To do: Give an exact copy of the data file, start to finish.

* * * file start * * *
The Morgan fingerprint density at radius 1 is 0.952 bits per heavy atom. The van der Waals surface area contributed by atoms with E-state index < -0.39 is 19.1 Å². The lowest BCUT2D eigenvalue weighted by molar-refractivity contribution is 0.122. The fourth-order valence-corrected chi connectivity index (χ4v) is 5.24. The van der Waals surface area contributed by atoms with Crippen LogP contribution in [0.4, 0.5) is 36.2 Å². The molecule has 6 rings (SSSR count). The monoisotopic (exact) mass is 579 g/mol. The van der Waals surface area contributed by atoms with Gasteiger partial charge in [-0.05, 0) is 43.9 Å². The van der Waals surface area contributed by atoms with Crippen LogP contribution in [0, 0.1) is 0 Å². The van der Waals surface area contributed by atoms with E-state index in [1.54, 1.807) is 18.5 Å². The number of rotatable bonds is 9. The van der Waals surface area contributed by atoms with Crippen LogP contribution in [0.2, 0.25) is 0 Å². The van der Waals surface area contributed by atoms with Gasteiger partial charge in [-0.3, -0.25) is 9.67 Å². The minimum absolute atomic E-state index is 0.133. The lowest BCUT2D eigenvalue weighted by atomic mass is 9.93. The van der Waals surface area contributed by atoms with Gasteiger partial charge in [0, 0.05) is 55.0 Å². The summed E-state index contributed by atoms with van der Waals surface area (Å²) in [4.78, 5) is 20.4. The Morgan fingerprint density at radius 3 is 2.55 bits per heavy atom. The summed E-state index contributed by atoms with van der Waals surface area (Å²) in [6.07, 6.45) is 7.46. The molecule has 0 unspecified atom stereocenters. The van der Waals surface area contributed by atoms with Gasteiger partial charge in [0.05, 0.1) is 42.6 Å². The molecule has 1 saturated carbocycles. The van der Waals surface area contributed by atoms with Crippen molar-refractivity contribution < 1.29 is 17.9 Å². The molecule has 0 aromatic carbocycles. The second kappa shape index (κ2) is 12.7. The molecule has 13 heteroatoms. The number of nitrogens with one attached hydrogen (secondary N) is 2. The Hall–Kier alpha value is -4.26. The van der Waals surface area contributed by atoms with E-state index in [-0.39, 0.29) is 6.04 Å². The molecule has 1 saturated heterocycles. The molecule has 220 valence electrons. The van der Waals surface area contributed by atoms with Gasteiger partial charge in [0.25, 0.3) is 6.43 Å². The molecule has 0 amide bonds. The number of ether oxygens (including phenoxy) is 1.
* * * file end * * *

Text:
The Morgan fingerprint density at radius 1 is 0.952 bits per heavy atom. The van der Waals surface area contributed by atoms with E-state index < -0.39 is 19.1 Å². The lowest BCUT2D eigenvalue weighted by molar-refractivity contribution is 0.122. The fourth-order valence-corrected chi connectivity index (χ4v) is 5.24. The van der Waals surface area contributed by atoms with Crippen LogP contribution in [0.4, 0.5) is 36.2 Å². The molecule has 6 rings (SSSR count). The monoisotopic (exact) mass is 579 g/mol. The van der Waals surface area contributed by atoms with Gasteiger partial charge in [-0.05, 0) is 43.9 Å². The van der Waals surface area contributed by atoms with Crippen LogP contribution in [0, 0.1) is 0 Å². The van der Waals surface area contributed by atoms with E-state index in [1.54, 1.807) is 18.5 Å². The number of rotatable bonds is 9. The van der Waals surface area contributed by atoms with Crippen LogP contribution in [0.2, 0.25) is 0 Å². The van der Waals surface area contributed by atoms with Gasteiger partial charge in [-0.3, -0.25) is 9.67 Å². The minimum absolute atomic E-state index is 0.133. The lowest BCUT2D eigenvalue weighted by atomic mass is 9.93. The van der Waals surface area contributed by atoms with Gasteiger partial charge in [0, 0.05) is 55.0 Å². The summed E-state index contributed by atoms with van der Waals surface area (Å²) in [4.78, 5) is 20.4. The Morgan fingerprint density at radius 3 is 2.55 bits per heavy atom. The summed E-state index contributed by atoms with van der Waals surface area (Å²) in [6.07, 6.45) is 7.46. The molecule has 0 unspecified atom stereocenters. The van der Waals surface area contributed by atoms with Gasteiger partial charge in [0.05, 0.1) is 42.6 Å². The molecule has 1 saturated carbocycles. The van der Waals surface area contributed by atoms with Crippen molar-refractivity contribution < 1.29 is 17.9 Å². The molecule has 0 aromatic carbocycles. The second kappa shape index (κ2) is 12.7. The molecule has 13 heteroatoms. The number of nitrogens with one attached hydrogen (secondary N) is 2. The Hall–Kier alpha value is -4.26. The van der Waals surface area contributed by atoms with E-state index in [-0.39, 0.29) is 6.04 Å². The molecule has 1 saturated heterocycles. The molecule has 220 valence electrons. The van der Waals surface area contributed by atoms with Gasteiger partial charge in [0.25, 0.3) is 6.43 Å². The molecule has 0 amide bonds. The number of ether oxygens (including phenoxy) is 1.